Recent Press about Brightwood Park
links and comments by JPL
In a letter to the editor of the Westfield Leader dated July 23, 2020, we hear:
Studies have shown that with proper trail design and build offroad biking is no less impactful on the environment than hiking, here is one article supporting these facts,
[I tried to enter the quote exactly as it appears, which may or may not be what the writer originally submitted. I'm not crticizingthe writer! Bless him for writing a letter to the editor. I never would have attempted that when I was in eighth grade (and dinosaurs roamed the Earth).]
Does the article support the claim that offroad biking and hiking are equally impactful? Here's a snippet from the site referenced:
Fortunately, dozens of independent studies on mountain biking and the environment, many of which are published on the International Mountain Bicycling Association's (IMBA) Web site, refute these claims. A June 2003 report posted on Wildlands CPR.com cited several different studies that found no difference between hiking and biking in terms of environmental impact [source: Lathrop]. A March 2007 study posted on the National Trails Training Partnership Web site concludes that "mountain biking is no more damaging than other forms of recreation, including hiking." This same study reported that mountain biking has far less of an impact than equestrian activities [source: Sprung].
I probably wouldn't go to the International Mountain Bicycling Association for an objective study of mountain bicycle trail damage. Unfortunately, the reference above doesn't help much, because the Lathrop and Sprung links are broken. But google to the rescue! With a bit of poking around, we can find a study that reviews (and demolishes) both. It's a readable study with numerous citations. [Lathrop is broken here, too]. The summary:
Mountain bikers have turned to scientific research to try to make mountain biking seem less harmful, and in particular, to studies comparing it with hiking. Although they have interpreted this data as indicating that mountain biking impacts are no greater than those of hiking, a more careful look at these studies leads to the conclusion that mountain biking impacts are actually several times greater than those of hikers.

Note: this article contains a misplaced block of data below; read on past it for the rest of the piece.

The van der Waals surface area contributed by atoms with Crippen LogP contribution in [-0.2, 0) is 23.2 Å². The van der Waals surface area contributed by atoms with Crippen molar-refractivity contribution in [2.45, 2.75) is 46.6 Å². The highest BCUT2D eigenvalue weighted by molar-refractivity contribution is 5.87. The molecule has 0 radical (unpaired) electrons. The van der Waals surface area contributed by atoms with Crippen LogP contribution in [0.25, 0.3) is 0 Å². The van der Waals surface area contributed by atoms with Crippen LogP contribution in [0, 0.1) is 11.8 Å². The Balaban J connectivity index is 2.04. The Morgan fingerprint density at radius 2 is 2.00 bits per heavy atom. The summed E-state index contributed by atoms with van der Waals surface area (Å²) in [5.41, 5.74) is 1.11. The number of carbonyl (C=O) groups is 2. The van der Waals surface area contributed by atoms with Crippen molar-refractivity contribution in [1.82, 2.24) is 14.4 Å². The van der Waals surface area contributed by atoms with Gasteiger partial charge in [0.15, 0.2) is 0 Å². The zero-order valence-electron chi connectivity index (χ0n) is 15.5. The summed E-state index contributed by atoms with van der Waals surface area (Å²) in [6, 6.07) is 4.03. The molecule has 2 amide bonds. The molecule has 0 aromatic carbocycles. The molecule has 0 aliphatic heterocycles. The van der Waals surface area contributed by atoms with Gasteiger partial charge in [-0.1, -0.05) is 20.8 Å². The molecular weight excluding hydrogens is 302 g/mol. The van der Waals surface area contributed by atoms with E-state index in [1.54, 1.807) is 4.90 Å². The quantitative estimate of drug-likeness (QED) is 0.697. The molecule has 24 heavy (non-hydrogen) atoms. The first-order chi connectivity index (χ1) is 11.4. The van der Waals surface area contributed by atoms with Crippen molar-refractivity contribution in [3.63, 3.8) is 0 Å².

Some of the important characteristics of mountain biking that have been ignored are: speed; distance traveled; the increase in number of visitors that bikes allow; increased trail-building, with its attendant habitat destruction; the displacement of soil (other than downhill); the killing of roots and soil organisms and ecosystems; most effects on wildlife; manner of riding (skidding, braking, acceleration, turning, and representativeness); tire tread; and noise (bikes are relatively quiet, but a rattling chain may be perceived as "alien" to natural surroundings).
In addition, measuring techniques need to be described in more detail, "blind" measurements should be considered (where the measurers don't know what treatment they are measuring), controls need to be added, and "intangibles" (e.g. loss of feelings of safety and loss of the primitive feel of natural settings) need to be taken more seriously. The direct killing of small animals deserves attention.
On the other hand, why do we need research to prove what is obvious? We don't need any research to know that we shouldn't step in front of a speeding truck. Or mountain bike.
Just as I wouldn't trust everything I read at the International Mountain Bicycling Association, you should do your own research for a reliable source. Watch out for advocacy groups (like this one, and JORBA). Favor university sites, where publishing nonsense can end a career. Avoid social media sites, which try (with amazing accuracy) to direct you to sources you'd like to believe. Ask, "what do the authors have to gain if I accept what they claim?" Apply the "smell test": does this conflict with something that is obvious? If I want to drain a puddle, would I cut a channel from the downhill side, or make staggered impressions? I'll talk more about the science elsewhere. But don't blindly accept anything you read.